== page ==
It should have been easy. All the typical hurdles of naming a person didn’t really apply to me. One of the perks of being a soon-to-be single mom is that there’s no one to argue with over name choices. Also, the list of people I hate or really dislike is so small it wasn’t really like I had any names I really needed to avoid lest they bring up uncomfortable memories later on. (I did briefly worry because my first choice for a “boy” name was the same as the middle name of one of my ex’s, but ultimately decided it didn’t really matter because I loved the name and worst case scenario said-ex might one day hear of my child’s name and assume I had chosen it because of him and at the very least I’d get a good laugh out of that.)
Additionally, and probably the main reason I assumed it would be easy, is that I’ve always been a bit of a name nut. I love names. I have always kept lists of names I love, and I enjoy spending time looking up the meanings and origins for various names. As someone who has written stories her entire life, I’ve always really enjoyed naming characters. I quite arrogantly assumed that when it came time to name my future child, it would be a breeze.
As it turned out, I was half right. As I mentioned, I knew what I wanted to name “him” if he was a boy, and that name popped into my head with barely any thought.
But a name option for if I were to have a girl eluded me through almost my entire pregnancy. When I say eluded, I don’t just mean it was a little difficult, I mean I was having damn near daily temper tantrums, sobbing on the floor hysterically, because I HATED Every. Single. Name.
Even names I had once loved. Even names I love now.
Blame it on hormones. Blame it on the crushing weight of the overwhelming responsibility of having to name a HUMAN BEING. Whatever the reason, I just could not figure out how to choose a name.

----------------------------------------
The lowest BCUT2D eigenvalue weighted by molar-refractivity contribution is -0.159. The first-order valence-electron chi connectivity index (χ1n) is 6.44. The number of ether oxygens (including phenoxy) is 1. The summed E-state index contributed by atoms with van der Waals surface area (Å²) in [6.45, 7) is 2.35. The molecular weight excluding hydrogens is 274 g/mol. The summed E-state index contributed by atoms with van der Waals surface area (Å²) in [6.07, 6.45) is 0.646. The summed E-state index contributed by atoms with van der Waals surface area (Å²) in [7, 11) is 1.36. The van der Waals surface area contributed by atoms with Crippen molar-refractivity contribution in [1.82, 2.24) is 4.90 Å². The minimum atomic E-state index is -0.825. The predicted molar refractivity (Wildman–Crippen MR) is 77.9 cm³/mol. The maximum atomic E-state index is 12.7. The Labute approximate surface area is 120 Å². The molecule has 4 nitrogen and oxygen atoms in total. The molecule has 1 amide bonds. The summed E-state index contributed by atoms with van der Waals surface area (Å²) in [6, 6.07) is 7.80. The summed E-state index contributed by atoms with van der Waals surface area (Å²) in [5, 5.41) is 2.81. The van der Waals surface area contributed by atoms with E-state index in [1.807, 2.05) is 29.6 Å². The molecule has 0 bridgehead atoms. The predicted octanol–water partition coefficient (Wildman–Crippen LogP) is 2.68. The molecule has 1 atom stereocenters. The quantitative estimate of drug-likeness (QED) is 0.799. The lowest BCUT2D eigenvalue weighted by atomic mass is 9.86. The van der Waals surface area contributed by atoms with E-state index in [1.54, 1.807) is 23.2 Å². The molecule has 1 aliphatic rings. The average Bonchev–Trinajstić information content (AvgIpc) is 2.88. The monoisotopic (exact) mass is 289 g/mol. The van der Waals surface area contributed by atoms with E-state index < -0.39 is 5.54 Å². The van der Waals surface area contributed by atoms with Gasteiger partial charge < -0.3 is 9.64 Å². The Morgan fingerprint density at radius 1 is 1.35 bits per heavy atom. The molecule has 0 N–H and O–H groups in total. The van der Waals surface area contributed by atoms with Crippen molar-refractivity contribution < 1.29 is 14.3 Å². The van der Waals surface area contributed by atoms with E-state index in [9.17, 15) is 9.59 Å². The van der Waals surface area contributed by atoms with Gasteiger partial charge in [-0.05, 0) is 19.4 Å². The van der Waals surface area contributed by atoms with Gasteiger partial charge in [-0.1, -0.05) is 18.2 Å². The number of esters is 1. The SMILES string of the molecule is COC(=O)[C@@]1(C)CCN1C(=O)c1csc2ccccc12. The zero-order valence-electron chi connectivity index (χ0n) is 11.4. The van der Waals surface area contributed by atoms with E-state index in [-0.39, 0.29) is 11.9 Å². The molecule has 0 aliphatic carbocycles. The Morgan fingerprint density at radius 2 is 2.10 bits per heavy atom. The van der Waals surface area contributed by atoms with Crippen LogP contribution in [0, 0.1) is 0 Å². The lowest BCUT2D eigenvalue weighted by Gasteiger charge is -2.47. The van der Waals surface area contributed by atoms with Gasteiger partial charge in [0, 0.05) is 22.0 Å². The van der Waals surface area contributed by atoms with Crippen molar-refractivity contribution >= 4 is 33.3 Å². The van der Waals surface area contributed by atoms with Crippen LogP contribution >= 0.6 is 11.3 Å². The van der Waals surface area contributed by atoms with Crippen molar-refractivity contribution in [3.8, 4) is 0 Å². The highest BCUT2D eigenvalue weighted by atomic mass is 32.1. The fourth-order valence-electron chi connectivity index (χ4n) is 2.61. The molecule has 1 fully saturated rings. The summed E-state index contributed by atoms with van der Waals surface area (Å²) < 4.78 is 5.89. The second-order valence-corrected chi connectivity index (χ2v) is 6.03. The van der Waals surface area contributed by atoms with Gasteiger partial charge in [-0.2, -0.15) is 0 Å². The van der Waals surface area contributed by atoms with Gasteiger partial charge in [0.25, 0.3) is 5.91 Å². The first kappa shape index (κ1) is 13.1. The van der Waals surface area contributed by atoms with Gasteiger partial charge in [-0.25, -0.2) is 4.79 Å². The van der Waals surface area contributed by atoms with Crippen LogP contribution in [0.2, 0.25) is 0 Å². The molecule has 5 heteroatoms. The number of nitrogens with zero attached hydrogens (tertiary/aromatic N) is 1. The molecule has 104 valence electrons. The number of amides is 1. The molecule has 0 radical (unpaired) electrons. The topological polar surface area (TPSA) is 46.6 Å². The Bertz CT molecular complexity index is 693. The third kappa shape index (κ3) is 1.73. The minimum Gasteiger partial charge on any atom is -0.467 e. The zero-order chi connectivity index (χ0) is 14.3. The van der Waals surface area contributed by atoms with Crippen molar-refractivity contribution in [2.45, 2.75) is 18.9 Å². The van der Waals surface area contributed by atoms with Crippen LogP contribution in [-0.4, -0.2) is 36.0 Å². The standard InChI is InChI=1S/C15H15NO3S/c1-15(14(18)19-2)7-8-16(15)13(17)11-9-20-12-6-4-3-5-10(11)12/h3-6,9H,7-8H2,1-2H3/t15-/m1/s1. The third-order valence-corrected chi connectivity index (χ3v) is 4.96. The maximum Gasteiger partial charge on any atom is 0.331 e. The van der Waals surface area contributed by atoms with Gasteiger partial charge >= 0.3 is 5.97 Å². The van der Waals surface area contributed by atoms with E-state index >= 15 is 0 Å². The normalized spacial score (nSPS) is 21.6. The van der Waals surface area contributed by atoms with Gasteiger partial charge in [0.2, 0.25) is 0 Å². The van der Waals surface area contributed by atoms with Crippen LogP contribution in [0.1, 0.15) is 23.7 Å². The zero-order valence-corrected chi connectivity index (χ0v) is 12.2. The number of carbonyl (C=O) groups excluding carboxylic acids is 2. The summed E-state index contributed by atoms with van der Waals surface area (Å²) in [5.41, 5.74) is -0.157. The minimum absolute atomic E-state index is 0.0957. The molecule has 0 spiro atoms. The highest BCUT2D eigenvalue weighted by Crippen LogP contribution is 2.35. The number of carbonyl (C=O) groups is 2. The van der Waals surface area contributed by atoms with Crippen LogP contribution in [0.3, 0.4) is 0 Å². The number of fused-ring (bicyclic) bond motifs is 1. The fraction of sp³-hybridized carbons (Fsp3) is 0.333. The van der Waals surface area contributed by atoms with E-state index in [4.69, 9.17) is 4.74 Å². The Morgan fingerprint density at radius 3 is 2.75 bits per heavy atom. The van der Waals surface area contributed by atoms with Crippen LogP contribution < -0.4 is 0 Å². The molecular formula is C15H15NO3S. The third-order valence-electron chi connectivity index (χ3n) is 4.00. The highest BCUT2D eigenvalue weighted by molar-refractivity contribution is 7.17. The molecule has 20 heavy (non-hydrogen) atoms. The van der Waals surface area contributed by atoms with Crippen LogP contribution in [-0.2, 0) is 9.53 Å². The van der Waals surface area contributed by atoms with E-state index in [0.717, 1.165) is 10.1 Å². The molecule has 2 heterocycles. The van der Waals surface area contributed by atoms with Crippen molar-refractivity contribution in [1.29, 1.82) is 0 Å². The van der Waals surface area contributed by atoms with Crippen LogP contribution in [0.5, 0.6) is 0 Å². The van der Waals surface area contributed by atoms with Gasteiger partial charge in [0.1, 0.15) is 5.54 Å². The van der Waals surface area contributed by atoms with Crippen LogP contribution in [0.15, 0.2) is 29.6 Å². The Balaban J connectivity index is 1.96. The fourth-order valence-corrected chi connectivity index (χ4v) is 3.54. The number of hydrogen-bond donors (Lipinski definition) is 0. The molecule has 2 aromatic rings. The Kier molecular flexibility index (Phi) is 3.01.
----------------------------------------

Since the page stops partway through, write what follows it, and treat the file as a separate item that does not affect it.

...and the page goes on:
What made it even worse – in a way – is I knew I was having a girl. Not “knew” as in confirmed by an ultrasound but KNEW in that way that pregnant women just sometimes know things about the tiny, future human being they are temporarily sharing a body with.
So I knew I was having a girl and I had no idea what to name her.
Then one day I was at the grocery store, in line to pay for my groceries, and I saw a baby name book I hadn’t read before (I had read a lot of them at that point) and just because clearly I was in the mood to cry in the grocery store, I picked it up. I flipped through a couple pages and then there it was:
Of course – for me, just because I’m a weirdo – it couldn’t be her name until she was born (I needed to meet her face to face first) but it felt right.
And it was the ONLY name that didn’t make me cry, so there’s that.
Once she was born, the name was clearly a perfect fit. Have you ever met someone and just had an idea of what their name should be? That’s how I felt when I met her.
Naming humans can be hard. It’s a ton of responsibility and pressure and if you start adding in factors like other people’s opinions that makes it even harder. I personally believe in keeping baby names at least mostly private until the baby is born and officially named. I read a comment somewhere once that basically said that most people find it a lot harder to insult a name once it’s already attached to a living, breathing person and I think there is a lot of truth to that. Once the baby is born and that name belongs to them, (most) people are far more likely to be tactful when discussing their name.
This article from the website The Tot has some really great tips for choosing a baby name, including some I definitely didn’t consider that may have made the whole process much easier.
Now that I am no longer pregnant, I love a lot of names again. I haven’t found any that make me cry and I still don’t hate very many people. And I still love my daughter’s name.
If you had any similar awful experiences naming your children, I’d love to hear about them. If only to soothe my own wounded ego. It’s been 13 years and I’m clearly still not over it. Or leave me a comment and let me know your favourite names or if you regret what you named your kids.